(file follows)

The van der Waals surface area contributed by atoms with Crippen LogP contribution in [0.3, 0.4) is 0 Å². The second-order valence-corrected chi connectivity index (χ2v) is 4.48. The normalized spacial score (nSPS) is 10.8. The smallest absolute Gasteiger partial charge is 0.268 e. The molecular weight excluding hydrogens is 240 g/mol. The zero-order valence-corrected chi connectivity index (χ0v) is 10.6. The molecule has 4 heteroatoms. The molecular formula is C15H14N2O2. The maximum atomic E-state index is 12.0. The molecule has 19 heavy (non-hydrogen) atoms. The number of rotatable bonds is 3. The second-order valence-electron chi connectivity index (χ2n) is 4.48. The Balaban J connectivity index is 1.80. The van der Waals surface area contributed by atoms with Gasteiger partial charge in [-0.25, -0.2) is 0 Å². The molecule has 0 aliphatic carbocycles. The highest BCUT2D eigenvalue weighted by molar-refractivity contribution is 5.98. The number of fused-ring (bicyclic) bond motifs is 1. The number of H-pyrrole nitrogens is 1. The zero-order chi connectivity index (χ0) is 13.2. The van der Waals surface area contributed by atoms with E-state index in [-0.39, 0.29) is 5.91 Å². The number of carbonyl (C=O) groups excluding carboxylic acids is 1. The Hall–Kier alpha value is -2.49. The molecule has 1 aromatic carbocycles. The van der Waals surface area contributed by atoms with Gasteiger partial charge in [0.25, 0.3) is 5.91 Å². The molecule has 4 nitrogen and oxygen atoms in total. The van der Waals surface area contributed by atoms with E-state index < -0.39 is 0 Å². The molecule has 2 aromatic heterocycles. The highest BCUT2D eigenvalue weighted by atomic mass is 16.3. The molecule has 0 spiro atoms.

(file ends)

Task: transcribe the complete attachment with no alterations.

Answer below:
The van der Waals surface area contributed by atoms with Crippen LogP contribution in [0.3, 0.4) is 0 Å². The second-order valence-corrected chi connectivity index (χ2v) is 4.48. The normalized spacial score (nSPS) is 10.8. The smallest absolute Gasteiger partial charge is 0.268 e. The molecular weight excluding hydrogens is 240 g/mol. The zero-order valence-corrected chi connectivity index (χ0v) is 10.6. The molecule has 4 heteroatoms. The molecular formula is C15H14N2O2. The maximum atomic E-state index is 12.0. The molecule has 19 heavy (non-hydrogen) atoms. The number of rotatable bonds is 3. The second-order valence-electron chi connectivity index (χ2n) is 4.48. The Balaban J connectivity index is 1.80. The van der Waals surface area contributed by atoms with Gasteiger partial charge in [-0.25, -0.2) is 0 Å². The molecule has 0 aliphatic carbocycles. The highest BCUT2D eigenvalue weighted by molar-refractivity contribution is 5.98. The number of fused-ring (bicyclic) bond motifs is 1. The number of H-pyrrole nitrogens is 1. The zero-order chi connectivity index (χ0) is 13.2. The van der Waals surface area contributed by atoms with E-state index in [-0.39, 0.29) is 5.91 Å². The number of carbonyl (C=O) groups excluding carboxylic acids is 1. The Hall–Kier alpha value is -2.49. The molecule has 1 aromatic carbocycles. The van der Waals surface area contributed by atoms with Gasteiger partial charge in [0.25, 0.3) is 5.91 Å². The molecule has 4 nitrogen and oxygen atoms in total. The van der Waals surface area contributed by atoms with E-state index < -0.39 is 0 Å². The molecule has 2 aromatic heterocycles. The highest BCUT2D eigenvalue weighted by atomic mass is 16.3. The molecule has 0 spiro atoms.